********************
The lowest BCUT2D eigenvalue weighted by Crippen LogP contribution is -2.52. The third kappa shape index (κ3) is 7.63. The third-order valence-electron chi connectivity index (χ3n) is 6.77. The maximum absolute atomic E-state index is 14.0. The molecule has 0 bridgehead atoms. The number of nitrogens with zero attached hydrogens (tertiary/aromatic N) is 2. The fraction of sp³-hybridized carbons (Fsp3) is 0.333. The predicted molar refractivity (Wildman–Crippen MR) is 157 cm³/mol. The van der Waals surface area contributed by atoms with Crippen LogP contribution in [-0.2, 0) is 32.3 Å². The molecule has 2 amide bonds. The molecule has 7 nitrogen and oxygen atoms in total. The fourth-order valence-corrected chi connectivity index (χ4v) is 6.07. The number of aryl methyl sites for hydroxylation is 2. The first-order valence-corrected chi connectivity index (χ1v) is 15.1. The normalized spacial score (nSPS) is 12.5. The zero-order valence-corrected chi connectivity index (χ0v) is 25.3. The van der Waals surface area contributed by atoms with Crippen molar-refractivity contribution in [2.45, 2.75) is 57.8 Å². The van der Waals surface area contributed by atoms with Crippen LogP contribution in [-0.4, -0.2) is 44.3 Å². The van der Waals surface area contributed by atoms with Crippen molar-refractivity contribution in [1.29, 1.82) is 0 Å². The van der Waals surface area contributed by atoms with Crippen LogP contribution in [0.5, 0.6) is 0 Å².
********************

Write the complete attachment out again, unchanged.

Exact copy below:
The lowest BCUT2D eigenvalue weighted by Crippen LogP contribution is -2.52. The third kappa shape index (κ3) is 7.63. The third-order valence-electron chi connectivity index (χ3n) is 6.77. The maximum absolute atomic E-state index is 14.0. The molecule has 0 bridgehead atoms. The number of nitrogens with zero attached hydrogens (tertiary/aromatic N) is 2. The fraction of sp³-hybridized carbons (Fsp3) is 0.333. The predicted molar refractivity (Wildman–Crippen MR) is 157 cm³/mol. The van der Waals surface area contributed by atoms with Crippen LogP contribution in [-0.2, 0) is 32.3 Å². The molecule has 2 amide bonds. The molecule has 7 nitrogen and oxygen atoms in total. The fourth-order valence-corrected chi connectivity index (χ4v) is 6.07. The number of aryl methyl sites for hydroxylation is 2. The first-order valence-corrected chi connectivity index (χ1v) is 15.1. The normalized spacial score (nSPS) is 12.5. The zero-order valence-corrected chi connectivity index (χ0v) is 25.3. The van der Waals surface area contributed by atoms with Crippen molar-refractivity contribution in [2.45, 2.75) is 57.8 Å². The van der Waals surface area contributed by atoms with Crippen LogP contribution in [-0.4, -0.2) is 44.3 Å². The van der Waals surface area contributed by atoms with Crippen molar-refractivity contribution in [1.29, 1.82) is 0 Å². The van der Waals surface area contributed by atoms with Crippen LogP contribution in [0.5, 0.6) is 0 Å².